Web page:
• economic modelling both of the impact of LEP investments to date and of the expected economic impact of investments planned for the coming decade;
  • extensive consultation with external stakeholders, business representatives, local authority partners and the public.

 

Transport Priorities and Transport for the North (TfN)

 The Committee considered a report setting out the key messages in the recently published Transport for the North (TfN) report. 

It was noted that Lord Adonis, as Chair of the National Infrastructure Commission, had published a report on high speed rail in the North which recognised the need for immediate and significant investment in the North and a plan for longer-term transformation to reduce journey times, increase capacity and improve reliability. 

The report also recommends kick-starting HS3, bringing forward of investment to boost capacity on the M62 and recognised the opportunities of upgrading the Calder Valley route. 

Members at the meeting agreed Lord Adonis should be invited to a future Combined Authority to discuss some of the issues set out in his report.

Members also agreed that it was important to set out a consistent and clear narrative to influence the northern and national agenda and to have a clearly defined list of regional priority interventions.  The Transport Committee had considered the Leeds City Region’s ambitions in the context of its role in the Northern Powerhouse and had suggested the six following key messages: 
  • A Northern Powerhouse rail network that radically improves journey times and frequencies without causing a detriment to the existing network;
  • A full review of Strategic Highway Network priorities, recognising the importance of the M62 and M1 to the Leeds City Region;
  • Improved surface access to Manchester and Leeds/Bradford Airports that offer businesses more international destinations;
  • Significant improvements to road and rail to transform the distribution network;
  • Smart ticketing and fare simplification with LCR leading the way;
  • Leeds City Region schemes that have pan-northern benefits are prioritised and supported.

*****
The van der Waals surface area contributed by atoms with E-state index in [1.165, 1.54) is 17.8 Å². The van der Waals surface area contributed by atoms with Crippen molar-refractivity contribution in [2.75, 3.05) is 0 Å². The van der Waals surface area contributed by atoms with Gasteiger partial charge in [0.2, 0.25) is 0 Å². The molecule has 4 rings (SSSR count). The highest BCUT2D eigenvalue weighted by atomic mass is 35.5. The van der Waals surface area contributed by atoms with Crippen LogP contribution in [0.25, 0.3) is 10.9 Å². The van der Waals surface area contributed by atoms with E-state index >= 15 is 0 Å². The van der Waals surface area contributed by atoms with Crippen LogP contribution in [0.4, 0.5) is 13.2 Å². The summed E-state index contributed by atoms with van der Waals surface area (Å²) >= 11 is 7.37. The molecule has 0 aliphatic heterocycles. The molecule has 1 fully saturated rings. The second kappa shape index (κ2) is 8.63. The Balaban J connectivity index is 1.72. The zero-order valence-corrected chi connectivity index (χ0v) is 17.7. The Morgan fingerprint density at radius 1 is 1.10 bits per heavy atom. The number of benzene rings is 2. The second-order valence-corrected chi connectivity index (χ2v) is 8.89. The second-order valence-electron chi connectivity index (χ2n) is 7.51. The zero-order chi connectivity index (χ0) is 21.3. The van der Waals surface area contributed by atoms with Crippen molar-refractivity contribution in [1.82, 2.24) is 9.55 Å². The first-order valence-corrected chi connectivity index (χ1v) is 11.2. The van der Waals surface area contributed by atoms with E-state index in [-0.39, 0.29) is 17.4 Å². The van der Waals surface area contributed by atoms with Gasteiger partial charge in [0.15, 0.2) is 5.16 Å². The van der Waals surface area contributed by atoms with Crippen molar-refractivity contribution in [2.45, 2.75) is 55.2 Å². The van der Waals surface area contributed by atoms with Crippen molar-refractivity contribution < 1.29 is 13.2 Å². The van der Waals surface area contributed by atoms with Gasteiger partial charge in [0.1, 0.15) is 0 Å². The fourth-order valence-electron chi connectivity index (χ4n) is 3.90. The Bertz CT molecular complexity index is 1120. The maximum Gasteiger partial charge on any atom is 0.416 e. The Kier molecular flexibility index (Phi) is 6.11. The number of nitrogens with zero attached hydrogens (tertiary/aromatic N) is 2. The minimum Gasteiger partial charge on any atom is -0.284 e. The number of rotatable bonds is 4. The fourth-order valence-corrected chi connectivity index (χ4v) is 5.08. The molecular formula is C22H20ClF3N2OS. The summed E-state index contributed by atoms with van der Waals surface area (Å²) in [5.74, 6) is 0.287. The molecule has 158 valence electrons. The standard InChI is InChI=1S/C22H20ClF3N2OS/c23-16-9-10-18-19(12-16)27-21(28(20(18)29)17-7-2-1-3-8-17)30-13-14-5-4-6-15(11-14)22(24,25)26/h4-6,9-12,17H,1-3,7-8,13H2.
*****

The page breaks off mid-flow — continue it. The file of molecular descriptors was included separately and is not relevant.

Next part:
These key messages were endorsed and it was agreed that work to identify Leeds City Region’s priorities for submission to Transport for the North be continued.  

Minimum Standards Charter for Construction Industry Employees

West Yorkshire authorities are signing up to a Minimum Standards Charter which supports the principles that: 

  • the Health & Safety of workers is paramount, and that appropriate welfare facilities should be provided;
  • skilled operatives should be used in order to achieve the high standard finished product that is demanded;
  • major contractors should offer apprenticeships to the youth of the city region, and generally supports initiatives to improve the education/training of construction employers and employees;
  • workers should be fairly rewarded, and should be entitled to holiday, sickness, pension, accident compensation and death in service rights;
  • trade unions have a vital role, including inviting construction employers to agree to employ operatives under the terms and conditions of relevant national agreements.

West Yorkshire Combined Authority agreed to support the principles, which encourage the adoption and adherence to a set of minimum standards of employment on construction projects.

However they requested a further report on their implications for tendering and procurement and the effect they may have on smaller contractors.

Full agenda page.